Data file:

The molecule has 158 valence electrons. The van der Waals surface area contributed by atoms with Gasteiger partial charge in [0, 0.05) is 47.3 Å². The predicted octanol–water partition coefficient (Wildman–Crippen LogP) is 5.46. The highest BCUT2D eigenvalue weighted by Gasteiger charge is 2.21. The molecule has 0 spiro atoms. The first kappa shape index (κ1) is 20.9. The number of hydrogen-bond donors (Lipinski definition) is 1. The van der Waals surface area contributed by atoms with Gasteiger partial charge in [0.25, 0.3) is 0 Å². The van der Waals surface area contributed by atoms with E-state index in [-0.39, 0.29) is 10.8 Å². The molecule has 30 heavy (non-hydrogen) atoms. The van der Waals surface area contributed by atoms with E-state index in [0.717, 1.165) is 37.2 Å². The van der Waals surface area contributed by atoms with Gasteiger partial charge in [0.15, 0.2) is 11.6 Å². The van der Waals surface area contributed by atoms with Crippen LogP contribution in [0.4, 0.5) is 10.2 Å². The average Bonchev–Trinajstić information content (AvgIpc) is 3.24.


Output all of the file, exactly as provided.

The molecule has 158 valence electrons. The van der Waals surface area contributed by atoms with Gasteiger partial charge in [0, 0.05) is 47.3 Å². The predicted octanol–water partition coefficient (Wildman–Crippen LogP) is 5.46. The highest BCUT2D eigenvalue weighted by Gasteiger charge is 2.21. The molecule has 0 spiro atoms. The first kappa shape index (κ1) is 20.9. The number of hydrogen-bond donors (Lipinski definition) is 1. The van der Waals surface area contributed by atoms with Gasteiger partial charge in [0.25, 0.3) is 0 Å². The van der Waals surface area contributed by atoms with E-state index in [-0.39, 0.29) is 10.8 Å². The molecule has 30 heavy (non-hydrogen) atoms. The van der Waals surface area contributed by atoms with E-state index in [0.717, 1.165) is 37.2 Å². The van der Waals surface area contributed by atoms with Gasteiger partial charge in [0.15, 0.2) is 11.6 Å². The van der Waals surface area contributed by atoms with Crippen LogP contribution in [0.4, 0.5) is 10.2 Å². The average Bonchev–Trinajstić information content (AvgIpc) is 3.24.